have nothing for or against grammar nazis #nooffence


Language as Identity and Class Marker

Language becomes definitive of many generations

E.g.- Calling female professors as their names followed by Behenji , say
Sushma Behenji was considered respectful. Imagine doing that now!
TVFs video series : How to train your dad
Noticeable difference between the way the two generations speak
Ghoti - Bangal divide:
It divides the people on the basis of whether they belonged to East or
West Bengal and transpires to language, food and football.
We notice some older people trying to identify with the youth by attempting to
sound like them.

On the other hand there is plenty of criticism of youth for corrupting the
language and being disrespectful to the culture instead of viewing the
phenomenon as language change.
In a setting like educational campuses, peer pressure play a significant
role in the way how students learn to talk. The transition from
gupp-maarna to bulla kaatna for many of us. Punjabi language is full of
slangs but some one coming to IITK from a Punjab town is more likely to
learn the lingo than teach the slangs used there. Rarely would someone
say sadde veere di treat hai but wingie/bro ki treat hai
The same friend of ours also recalls having to unlearn calling friends
here aye chhori and adding -di/da with nouns like: Mukesh ->
Mukeshda and chappal -> chappaldi


Case Study: Preserving the Syriac

The youth of bengaluru recently made an effort to preserve the language Syriac that
survives among a small community in Kurdistan, Iraq.
Many belonging to Syro-Malabar church speak the East Syriac language and learn it
from a well known scholar at Dharmamaran College, Bengaluru.
Similarly another group of people, who are passionate about West Syriac learns the
language from Whatsapp groups. This language is used by members of the church of
Antichiochian Liturgy.

This is an old language and malayalam is said to have derived many words from it eg.
Amma (from east Syriac emma). It is also said that people used to use the script to write
Malayalam in olden times.
It is a very remarkable effort by a youth community to preserve a dying language.

Case Study: Language as the Foundation of Identity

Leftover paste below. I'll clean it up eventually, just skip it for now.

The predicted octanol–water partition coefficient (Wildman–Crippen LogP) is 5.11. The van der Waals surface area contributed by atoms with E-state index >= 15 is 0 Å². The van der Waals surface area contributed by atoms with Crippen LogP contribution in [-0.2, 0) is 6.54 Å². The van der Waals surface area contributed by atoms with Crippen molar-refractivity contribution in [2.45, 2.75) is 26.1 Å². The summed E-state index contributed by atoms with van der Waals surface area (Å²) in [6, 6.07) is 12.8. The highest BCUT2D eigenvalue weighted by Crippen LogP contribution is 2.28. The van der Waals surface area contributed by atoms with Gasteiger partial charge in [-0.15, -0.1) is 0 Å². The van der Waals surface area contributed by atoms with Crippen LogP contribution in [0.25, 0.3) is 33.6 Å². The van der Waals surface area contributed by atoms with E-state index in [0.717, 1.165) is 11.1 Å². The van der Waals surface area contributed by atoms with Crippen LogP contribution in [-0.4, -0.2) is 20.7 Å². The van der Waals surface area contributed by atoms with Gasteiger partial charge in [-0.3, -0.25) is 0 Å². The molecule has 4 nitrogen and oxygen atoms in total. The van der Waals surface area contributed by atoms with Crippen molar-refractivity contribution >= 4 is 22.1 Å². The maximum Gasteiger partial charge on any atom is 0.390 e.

Among Sherpa Youth in Nepal

The Sherpas are a Nepali ethnic group that are said to have migrated from
Tibet 450-600 years ago
Since they are surrounded by Indian, Chinese, Tibetan and Nepali cultures,
languages, and religions, Sherpas struggle to assert their individuality.
Considering that the home and the village are the two places where the
Sherpa language not to mention Sherpa culture in general is learned,
Sherpas who leave home potentially sacrifice natural enculturation and instead
learn Nepali and English, as well as the urban, Nepali way of life.


The Sherpa youth recreate what it means to be Sherpa by speaking the

language and educating others about their culture and traditions through
self-expression of their cultural individuality and linguistic difference via their
radio Khumbu FM.
The goal of Khumbu FM, according to their website, is to broadcast information
regarding spiritual, cultural, and traditional values of the community of
Young Sherpas want to (re)assert their identity in the context of a globalizing,
potentially homogenizing, world by analyzing the way they use their language
in social settings and at a radio station.


Adaptation of English by South Asian Youth:

Sometimes, rural Telugu youth ask you what your negative village is instead
of your native village
Good name is a direct translation of shubh naam
Use of phrases like mother promise
Pass out of college to mean graduate
Like that only to mean aise hi


Code switching used in a different scenario

Sadhu Bhasha and Chalti bhasa scenario

Used till the 1900s by a considerable section of Indian authors in their

Currently people do not usually write or speak in it.
However, it is used by youth (especially educated youth in Kolkata) to speak
with a sarcastic touch.
Example: ejey kiha koritechen apni? (Hey, what are you doing ?). It usually
would indicate that you have been caught doing something wrong.


Example: Influence of Rap Music

Music goes hand in hand with language and culture, and one such example is the
relationship of Rap Music and language in the south Asian context.
With the popularisation of Audio-Visual media, Rap from the western countries
found a fan-base in India and also initiated the development of the Desi Hip Hop
New words and phrases are introduced to the lexicon, where the literal meanings
of the phrases is far different from the intended meaning. The phrases are adopted
by youngsters to feel part of a unique subculture with an inherent coolness

Phrases like : peace-out, bling bling, homie, wazzup dog?, walkin, dancing found
their way into the vocabulary of urban youth.
Phrases like YOLO and swag have even penetrated to the rural youth lexicon after
being adopted by the Desi Hip Hop genre.
A major portion of the Rap vocabulary involves phrases with negative connotations
and hence is only used by youngsters when interacting with their friends. Parents
might not be amused to hear their children asking them Ya talkin to me bitch?


Messaging or Texting languages

Started by the intense need to write short messages to incur lower cost as well
as chat faster, a new language called the texting language has developed.
This includes longer groups of characters with ones that sounds almost the
same but are shorter.

Complete disregard for capitalisation and punctuation.

Taken to the extreme form, we also use number to indicate repetition.

th => d eg. this => dis, then => den etc

Is => z
message => msg

Bak2 => bakbak (Not very common usually but in some groups, very much.)

Another factor is the 9-key keyboards of old phones which made dis easier to
type than this


Languages of South Asia by Kachru, Kachru and Sridhar

Syriac example: http://www.aina.org/ata/20160509010716.htm
Sherpas of nepal:
Influence of Rap music:
Popular Culture and English Language Learning(thesis):